Oleksandra Matviychuk`s speech at the press conference dedicated to the 2022 Nobel Peace Prize
My name is Oleksandra Matviychuk. I am the head of the Center for Civil Liberties.
Yesterday, the Center for Civil Liberties won the Nobel Peace Prize.
Some say that the Ukrainian people should have received this award. I am proud that this is exactly what is happening. The Center for Civil Liberties is a volunteer-driven organization.
This Prize is awarded not only to our team and people who have worked with us all these years.
The Nobel Peace Prize is awarded to all people in Ukraine who are currently fighting for freedom in all its senses.
For the freedom to be a free and independent state. For the freedom to develop the Ukrainian language and culture. For the freedom to have one’s own democratic choice and to build a country in which the rights of every person are protected, the government is accountable, the courts are independent, and the police do not beat peaceful student demonstrations.
During the Revolution of Dignity, the Center for Civil Liberties launched the Euromaidan SOS initiative to help persecuted protesters across the country only because several thousand people joined us.
Thanks to support of the people, the Center for Civil Liberties was the first to send mobile teams to document war crimes in Crimea, Donetsk and Luhansk regions.
Thousands of people around the world supported our international #SaveOlegSentsov campaign and held demonstrations and other events in more than 35 countries to free film director Oleg Sentsov and other political prisoners.
I would not wish anyone to live through war, but this difficult time gives us all the opportunity to show our best – from the farmer who’s tractor pulled a Russian tank to the president of the country who refused to leave Kyiv. Now more than ever, we feel what it means to be human.
Russia should be expelled from the UN Security Council for systematic violations of the UN Charter. All these decades, Russia committed war crimes in Chechnya, Moldova, Georgia, Syria, Mali, Libya, and Ukraine.
The UN and member states must ensure justice for all victims of war crimes and establish an international tribunal to bring Putin, Lukashenko and all war criminals to justice.
Ukraine never abandons its people, and that is why we are fighting for the complete liberation of the occupied territories. We at the Center even today fighting for the release of all people from the Russian captivity.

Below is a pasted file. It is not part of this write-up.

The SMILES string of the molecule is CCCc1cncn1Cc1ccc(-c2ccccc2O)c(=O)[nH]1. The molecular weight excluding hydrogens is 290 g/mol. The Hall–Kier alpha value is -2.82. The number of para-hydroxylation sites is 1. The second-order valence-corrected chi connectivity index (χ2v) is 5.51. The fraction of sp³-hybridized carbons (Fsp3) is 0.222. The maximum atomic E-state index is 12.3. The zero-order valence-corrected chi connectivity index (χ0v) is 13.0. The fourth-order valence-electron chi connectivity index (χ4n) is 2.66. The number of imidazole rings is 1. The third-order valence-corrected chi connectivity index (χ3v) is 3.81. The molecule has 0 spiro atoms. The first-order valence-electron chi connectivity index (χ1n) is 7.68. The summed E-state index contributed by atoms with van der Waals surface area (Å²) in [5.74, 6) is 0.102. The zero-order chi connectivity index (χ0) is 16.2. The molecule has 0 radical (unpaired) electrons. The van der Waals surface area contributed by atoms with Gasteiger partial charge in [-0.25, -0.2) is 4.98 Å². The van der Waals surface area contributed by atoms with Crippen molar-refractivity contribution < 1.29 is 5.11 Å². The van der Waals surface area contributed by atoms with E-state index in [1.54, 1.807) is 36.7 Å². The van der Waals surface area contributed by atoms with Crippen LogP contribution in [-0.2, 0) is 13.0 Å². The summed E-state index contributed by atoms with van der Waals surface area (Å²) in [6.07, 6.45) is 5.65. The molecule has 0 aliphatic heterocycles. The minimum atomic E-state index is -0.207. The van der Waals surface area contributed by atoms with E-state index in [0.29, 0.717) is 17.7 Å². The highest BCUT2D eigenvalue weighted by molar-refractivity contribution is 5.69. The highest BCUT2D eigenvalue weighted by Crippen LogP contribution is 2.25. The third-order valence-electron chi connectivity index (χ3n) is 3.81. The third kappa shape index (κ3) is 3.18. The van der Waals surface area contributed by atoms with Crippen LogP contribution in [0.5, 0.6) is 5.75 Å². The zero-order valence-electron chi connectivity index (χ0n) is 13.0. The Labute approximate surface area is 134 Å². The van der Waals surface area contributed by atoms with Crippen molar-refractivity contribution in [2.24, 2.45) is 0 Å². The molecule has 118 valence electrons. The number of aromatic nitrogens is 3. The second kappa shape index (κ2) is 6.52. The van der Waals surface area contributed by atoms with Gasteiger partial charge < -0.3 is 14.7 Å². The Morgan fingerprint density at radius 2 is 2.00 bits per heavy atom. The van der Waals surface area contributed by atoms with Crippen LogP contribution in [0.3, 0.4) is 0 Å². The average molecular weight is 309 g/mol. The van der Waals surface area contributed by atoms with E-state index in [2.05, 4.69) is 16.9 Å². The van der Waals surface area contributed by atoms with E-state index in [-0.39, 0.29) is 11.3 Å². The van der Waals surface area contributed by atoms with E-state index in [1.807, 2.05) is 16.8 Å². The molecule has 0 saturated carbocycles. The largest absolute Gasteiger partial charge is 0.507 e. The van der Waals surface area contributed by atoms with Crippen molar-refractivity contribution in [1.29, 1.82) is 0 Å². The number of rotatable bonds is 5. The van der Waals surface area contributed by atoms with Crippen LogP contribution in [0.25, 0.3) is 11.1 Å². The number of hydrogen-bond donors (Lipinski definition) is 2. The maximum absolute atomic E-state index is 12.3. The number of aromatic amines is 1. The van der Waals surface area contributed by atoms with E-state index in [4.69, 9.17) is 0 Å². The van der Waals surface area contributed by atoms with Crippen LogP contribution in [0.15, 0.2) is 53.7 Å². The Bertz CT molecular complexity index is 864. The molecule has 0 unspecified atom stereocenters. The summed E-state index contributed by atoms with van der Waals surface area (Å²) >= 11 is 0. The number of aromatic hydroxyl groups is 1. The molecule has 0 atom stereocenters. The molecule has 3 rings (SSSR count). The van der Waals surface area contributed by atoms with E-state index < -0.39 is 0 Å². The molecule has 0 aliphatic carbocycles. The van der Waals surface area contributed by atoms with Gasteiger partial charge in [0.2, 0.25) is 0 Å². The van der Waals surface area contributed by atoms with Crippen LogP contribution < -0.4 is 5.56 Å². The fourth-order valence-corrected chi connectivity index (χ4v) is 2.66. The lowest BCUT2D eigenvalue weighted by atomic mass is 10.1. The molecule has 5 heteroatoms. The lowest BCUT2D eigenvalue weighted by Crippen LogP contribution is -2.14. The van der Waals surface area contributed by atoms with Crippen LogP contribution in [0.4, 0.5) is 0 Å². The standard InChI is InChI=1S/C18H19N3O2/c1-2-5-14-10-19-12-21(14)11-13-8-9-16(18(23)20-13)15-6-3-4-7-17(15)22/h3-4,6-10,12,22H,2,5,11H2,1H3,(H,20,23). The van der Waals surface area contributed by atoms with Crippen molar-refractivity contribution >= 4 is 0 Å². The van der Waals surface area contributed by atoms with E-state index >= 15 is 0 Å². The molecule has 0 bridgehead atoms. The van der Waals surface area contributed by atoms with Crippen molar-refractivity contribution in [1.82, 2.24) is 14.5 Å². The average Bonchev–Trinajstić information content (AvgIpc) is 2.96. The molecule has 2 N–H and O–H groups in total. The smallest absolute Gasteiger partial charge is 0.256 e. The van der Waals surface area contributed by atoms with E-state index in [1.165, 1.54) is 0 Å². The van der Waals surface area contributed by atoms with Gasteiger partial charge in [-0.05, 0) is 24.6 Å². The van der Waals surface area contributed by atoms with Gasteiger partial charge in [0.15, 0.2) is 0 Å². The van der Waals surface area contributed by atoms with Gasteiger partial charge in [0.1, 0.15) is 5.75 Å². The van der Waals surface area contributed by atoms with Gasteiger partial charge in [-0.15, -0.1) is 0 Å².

Among them, Server Mustafaev, Crimean Tatar, coordinator of Crimean Solidarity. Viktoriya Obidina, a military medic, who was separated from her 4-year-old daughter during the evacuation from AzovStal. Lyudmyla Huseynova, who protected orphaned children during the occupation and was sentenced to prison for that. And thousands of other Ukrainian military and civilians.
We call on the international community to become their voice and join us in seeking their release. As well as the release of all political prisoners who fought against the authoritarian regimes in Russia and Belarus.
All my 20 years of experience fighting for freedom and human rights convincingly show that people have much more influence than they think. All our achievements are thanks to them.
And finally, about the importance of calling a spade a spade. Russia, which has not overcome its imperial complexes, is a threat to Ukraine and the whole world. Just like Belarus, because Lukashenko’s regime surrendered its own country to occupation.
Ales Bieliatskyi, Valentin Stefanovych, Marfa Rabkova from Vyasna, Oleg Orlov, Svitlana Hannushkina, Oleksandr Cherkasov, Serhii Davidis from the Memorial for me and the Center for Civil Liberties are people with whom we have been fighting against this threat side by side for many years.
Now Ales Bieliatskyi is behind bars, and the Memorial is banned.
This story is about resistance to common evil, about the fact that freedom has no borders, and the values of human rights are universal. That human rights defenders build invisible horizontal connections in their societies to assert freedom and protect people in our part of the world, in which a monster is once again trying to rule. And who will lose sooner or later. And then peace will come.
In no way should this award sound like an old narrative about fraternal nations. This story is about something else. This story is about the motto that I heard from my teacher, dissident and philosopher Yevhen Sverstyuk – “For our freedom and yours”